Living Heritage of Sri Lanka

Okanda: The Legend

Valli Amman Kovil, Okanda Malai
Valli Amman Kovil, Okanda Malai
Pilgrims at a teertham, Okanda Malai

At Okanda beside a rocky outcrop there is a shrine dedicated to the Kataragama God Skanda or Ukantha Malai Velayudha Swami.

The site is traditionally known as one of the places where Ravana, the ten-headed Lord of Lanka and a devout worshipper of Shiva, halted for worship on his journey from Lankapuri to Koneswaram in Trincomalee.

Okanda hilltop has by tradition been declared to be one of the places where a divine ray (katir) from Lord Skanda struck. The Batticaloa Manmiam narrates the story of how Shiva's son Skanda defeated the Demon Asura by splitting the Vahura hill into two. Three splintering rays which originated thence from the ocean, were sheltered, one on the Okanda hilltop, one on a white naval tree at Tirukkovil and the third on a tillai tree at Mandur. Subsequently, all these places were reverentially observed as holy places by the Wanniya-laeto (inhabitants of the Wanni forest) also called the Veddas.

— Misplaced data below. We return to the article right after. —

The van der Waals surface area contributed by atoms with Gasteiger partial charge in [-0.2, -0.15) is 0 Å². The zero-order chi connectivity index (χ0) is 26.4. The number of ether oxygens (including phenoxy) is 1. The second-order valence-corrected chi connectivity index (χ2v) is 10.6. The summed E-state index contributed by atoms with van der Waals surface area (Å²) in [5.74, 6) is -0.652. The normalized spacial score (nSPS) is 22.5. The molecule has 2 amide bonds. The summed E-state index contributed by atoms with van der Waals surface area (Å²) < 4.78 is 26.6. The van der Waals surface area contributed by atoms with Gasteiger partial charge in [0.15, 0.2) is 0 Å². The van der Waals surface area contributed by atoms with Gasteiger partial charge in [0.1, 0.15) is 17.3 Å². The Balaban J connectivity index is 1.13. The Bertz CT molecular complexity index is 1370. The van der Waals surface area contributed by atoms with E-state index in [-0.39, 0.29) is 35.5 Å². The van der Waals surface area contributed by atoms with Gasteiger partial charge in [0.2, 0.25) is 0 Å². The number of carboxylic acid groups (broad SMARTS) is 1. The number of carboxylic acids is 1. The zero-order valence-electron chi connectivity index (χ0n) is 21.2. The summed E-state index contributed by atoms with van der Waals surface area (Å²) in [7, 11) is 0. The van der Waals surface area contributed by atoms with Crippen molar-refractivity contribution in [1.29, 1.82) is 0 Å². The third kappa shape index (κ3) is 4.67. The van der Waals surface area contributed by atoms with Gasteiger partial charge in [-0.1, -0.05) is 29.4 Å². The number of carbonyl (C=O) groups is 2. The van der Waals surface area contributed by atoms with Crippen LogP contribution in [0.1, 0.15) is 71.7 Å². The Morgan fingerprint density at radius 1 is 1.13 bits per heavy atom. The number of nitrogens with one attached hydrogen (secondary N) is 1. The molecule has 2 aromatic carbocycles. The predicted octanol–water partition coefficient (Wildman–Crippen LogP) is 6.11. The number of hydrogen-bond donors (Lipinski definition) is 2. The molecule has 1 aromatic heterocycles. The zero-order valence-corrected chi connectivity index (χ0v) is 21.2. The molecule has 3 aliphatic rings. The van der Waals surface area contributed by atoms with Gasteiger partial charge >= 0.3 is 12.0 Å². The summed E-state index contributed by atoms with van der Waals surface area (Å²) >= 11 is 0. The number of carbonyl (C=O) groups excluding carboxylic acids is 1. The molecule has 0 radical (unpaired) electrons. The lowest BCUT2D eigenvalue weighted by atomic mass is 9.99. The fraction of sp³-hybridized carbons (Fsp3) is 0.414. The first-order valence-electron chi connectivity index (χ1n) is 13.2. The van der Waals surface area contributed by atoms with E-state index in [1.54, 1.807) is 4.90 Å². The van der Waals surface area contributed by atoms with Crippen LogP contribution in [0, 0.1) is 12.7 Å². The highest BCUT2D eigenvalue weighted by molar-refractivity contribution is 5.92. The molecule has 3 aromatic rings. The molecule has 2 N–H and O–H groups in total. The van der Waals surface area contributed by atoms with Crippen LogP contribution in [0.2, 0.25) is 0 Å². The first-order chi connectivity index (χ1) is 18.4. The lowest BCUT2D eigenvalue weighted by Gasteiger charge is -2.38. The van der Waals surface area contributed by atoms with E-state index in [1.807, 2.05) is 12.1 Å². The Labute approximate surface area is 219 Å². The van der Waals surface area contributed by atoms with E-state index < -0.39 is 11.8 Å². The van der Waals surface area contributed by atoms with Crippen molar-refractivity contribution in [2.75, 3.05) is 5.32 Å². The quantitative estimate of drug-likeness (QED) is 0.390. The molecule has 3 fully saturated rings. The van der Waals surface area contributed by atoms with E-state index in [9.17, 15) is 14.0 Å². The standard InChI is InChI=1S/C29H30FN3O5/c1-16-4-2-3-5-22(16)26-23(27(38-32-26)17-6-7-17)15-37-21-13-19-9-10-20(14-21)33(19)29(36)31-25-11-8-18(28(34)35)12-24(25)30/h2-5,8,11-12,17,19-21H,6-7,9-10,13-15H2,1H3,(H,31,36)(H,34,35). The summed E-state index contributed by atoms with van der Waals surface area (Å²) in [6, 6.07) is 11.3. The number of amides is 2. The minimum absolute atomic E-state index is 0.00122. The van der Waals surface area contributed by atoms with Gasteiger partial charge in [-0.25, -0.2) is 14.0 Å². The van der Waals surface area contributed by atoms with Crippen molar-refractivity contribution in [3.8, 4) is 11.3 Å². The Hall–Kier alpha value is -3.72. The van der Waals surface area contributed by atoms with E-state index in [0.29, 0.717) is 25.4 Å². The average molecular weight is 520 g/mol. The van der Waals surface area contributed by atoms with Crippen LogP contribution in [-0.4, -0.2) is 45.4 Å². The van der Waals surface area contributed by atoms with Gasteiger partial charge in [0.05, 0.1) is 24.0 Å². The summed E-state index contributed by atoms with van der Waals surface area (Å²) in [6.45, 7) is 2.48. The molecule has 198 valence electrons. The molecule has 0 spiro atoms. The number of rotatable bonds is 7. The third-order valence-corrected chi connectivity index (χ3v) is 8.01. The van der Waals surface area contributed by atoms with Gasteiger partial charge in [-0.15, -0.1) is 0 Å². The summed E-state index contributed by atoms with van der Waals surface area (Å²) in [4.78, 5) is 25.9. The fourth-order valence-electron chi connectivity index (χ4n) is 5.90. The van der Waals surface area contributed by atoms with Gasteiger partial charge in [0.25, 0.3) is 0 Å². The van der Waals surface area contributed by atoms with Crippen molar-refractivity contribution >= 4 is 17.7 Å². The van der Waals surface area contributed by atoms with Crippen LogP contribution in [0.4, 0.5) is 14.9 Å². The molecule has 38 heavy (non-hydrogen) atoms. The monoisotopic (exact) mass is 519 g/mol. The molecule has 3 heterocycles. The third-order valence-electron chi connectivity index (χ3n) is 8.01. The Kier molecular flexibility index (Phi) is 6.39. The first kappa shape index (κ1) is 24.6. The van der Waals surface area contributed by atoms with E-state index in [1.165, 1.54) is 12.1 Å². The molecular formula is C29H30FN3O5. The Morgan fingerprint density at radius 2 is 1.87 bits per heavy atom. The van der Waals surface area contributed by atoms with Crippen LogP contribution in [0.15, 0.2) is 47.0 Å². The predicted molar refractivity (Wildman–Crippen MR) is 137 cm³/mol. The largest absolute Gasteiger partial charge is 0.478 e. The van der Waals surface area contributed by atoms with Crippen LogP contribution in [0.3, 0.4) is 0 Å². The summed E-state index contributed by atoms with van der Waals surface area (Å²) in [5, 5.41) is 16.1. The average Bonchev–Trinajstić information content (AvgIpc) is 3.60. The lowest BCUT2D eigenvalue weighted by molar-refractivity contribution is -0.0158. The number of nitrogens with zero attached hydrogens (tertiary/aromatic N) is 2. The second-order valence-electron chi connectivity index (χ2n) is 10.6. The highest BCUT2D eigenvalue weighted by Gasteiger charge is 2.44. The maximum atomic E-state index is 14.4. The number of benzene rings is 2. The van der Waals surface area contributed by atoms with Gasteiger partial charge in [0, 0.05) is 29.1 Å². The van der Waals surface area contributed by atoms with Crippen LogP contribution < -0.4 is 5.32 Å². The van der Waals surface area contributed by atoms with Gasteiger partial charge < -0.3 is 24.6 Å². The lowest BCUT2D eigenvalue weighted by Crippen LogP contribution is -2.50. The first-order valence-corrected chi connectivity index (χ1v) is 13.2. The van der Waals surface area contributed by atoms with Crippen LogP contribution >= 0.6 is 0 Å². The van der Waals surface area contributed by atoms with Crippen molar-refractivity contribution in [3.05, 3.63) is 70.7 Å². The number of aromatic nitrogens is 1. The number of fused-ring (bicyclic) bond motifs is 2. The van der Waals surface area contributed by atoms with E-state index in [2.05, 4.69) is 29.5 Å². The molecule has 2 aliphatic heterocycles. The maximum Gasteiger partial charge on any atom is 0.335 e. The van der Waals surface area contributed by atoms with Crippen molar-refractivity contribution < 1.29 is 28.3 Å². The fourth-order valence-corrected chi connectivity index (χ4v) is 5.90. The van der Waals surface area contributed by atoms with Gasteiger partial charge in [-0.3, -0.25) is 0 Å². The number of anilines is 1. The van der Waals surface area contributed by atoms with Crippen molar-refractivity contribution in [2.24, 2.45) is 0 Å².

On the top of the Okanda hill the aboriginal hunter-gatherers, the Veddas, preserved the sanctity of the location with a simple shrine of sticks and leaves dedicated to the jungle goddess Valli Amma.

Depending on individual faith, people believe the whole region is impregnated with the spirit of Kande Deviyo, Kande Yakka, Kataragama God, Skanda, Murugan or al-Khidr, the Green Man of the Qur'an - teacher to Moses.

The multicultural nature of the Kataragama region enables Buddhists, Hindus, Muslims and Christians to practice their faith in the safety of a sacred area.

Hills, certain old trees, rocks and points along rivers are landmarks in a culture where everything is sacred and connected with mythical exploits. The area is indeed considered 'God's land'.

The caves at Kottadamuhela, near by, were a gift to the Sangha of the four quarters of the world, past, present and yet to come by the descendants of an independent dynasty of Kshatriya who reigned over southeast Ceylon with its seat in Kataragama. The emblem of the fish, found in the caves in this region, is the insignia of these independent rulers.

This entire region, as attested to by ancient cave inscriptions, has been used for similar purposes to those of this initiative since before the time of Christ.